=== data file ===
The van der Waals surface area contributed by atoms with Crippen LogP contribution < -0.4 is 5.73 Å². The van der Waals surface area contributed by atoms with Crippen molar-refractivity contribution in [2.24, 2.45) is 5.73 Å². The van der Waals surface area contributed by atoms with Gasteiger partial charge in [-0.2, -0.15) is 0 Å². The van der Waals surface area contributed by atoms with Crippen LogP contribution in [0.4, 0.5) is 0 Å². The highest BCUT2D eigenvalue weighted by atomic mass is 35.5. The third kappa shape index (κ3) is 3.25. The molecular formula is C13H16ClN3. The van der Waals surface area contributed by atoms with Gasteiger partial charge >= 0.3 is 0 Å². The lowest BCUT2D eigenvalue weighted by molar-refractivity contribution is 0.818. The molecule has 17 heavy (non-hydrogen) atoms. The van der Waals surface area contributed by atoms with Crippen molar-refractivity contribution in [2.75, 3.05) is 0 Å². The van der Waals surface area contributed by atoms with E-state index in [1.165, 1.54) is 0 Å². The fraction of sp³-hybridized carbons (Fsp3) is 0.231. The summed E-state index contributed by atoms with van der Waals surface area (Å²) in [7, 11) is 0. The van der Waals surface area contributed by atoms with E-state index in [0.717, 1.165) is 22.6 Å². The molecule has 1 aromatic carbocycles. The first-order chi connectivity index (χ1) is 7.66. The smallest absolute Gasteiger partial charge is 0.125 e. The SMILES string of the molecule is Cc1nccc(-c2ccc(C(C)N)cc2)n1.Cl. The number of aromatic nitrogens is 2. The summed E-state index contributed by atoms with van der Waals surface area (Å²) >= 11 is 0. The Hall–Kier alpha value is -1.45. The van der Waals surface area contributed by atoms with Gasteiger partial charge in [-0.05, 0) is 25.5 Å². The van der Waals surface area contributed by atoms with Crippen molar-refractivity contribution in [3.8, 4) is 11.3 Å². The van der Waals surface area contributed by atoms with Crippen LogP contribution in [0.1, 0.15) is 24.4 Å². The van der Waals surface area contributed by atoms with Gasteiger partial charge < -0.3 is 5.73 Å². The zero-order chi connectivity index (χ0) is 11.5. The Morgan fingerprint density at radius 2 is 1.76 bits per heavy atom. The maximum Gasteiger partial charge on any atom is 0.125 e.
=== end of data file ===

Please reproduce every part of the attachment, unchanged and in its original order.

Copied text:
The van der Waals surface area contributed by atoms with Crippen LogP contribution < -0.4 is 5.73 Å². The van der Waals surface area contributed by atoms with Crippen molar-refractivity contribution in [2.24, 2.45) is 5.73 Å². The van der Waals surface area contributed by atoms with Gasteiger partial charge in [-0.2, -0.15) is 0 Å². The van der Waals surface area contributed by atoms with Crippen LogP contribution in [0.4, 0.5) is 0 Å². The highest BCUT2D eigenvalue weighted by atomic mass is 35.5. The third kappa shape index (κ3) is 3.25. The molecular formula is C13H16ClN3. The van der Waals surface area contributed by atoms with Gasteiger partial charge >= 0.3 is 0 Å². The lowest BCUT2D eigenvalue weighted by molar-refractivity contribution is 0.818. The molecule has 17 heavy (non-hydrogen) atoms. The van der Waals surface area contributed by atoms with Crippen molar-refractivity contribution in [2.75, 3.05) is 0 Å². The van der Waals surface area contributed by atoms with E-state index in [1.165, 1.54) is 0 Å². The fraction of sp³-hybridized carbons (Fsp3) is 0.231. The summed E-state index contributed by atoms with van der Waals surface area (Å²) in [7, 11) is 0. The van der Waals surface area contributed by atoms with E-state index in [0.717, 1.165) is 22.6 Å². The molecule has 1 aromatic carbocycles. The first-order chi connectivity index (χ1) is 7.66. The smallest absolute Gasteiger partial charge is 0.125 e. The SMILES string of the molecule is Cc1nccc(-c2ccc(C(C)N)cc2)n1.Cl. The number of aromatic nitrogens is 2. The summed E-state index contributed by atoms with van der Waals surface area (Å²) >= 11 is 0. The Hall–Kier alpha value is -1.45. The van der Waals surface area contributed by atoms with Gasteiger partial charge in [-0.05, 0) is 25.5 Å². The van der Waals surface area contributed by atoms with Crippen molar-refractivity contribution in [3.8, 4) is 11.3 Å². The van der Waals surface area contributed by atoms with Crippen LogP contribution in [0.1, 0.15) is 24.4 Å². The van der Waals surface area contributed by atoms with Gasteiger partial charge < -0.3 is 5.73 Å². The zero-order chi connectivity index (χ0) is 11.5. The Morgan fingerprint density at radius 2 is 1.76 bits per heavy atom. The maximum Gasteiger partial charge on any atom is 0.125 e.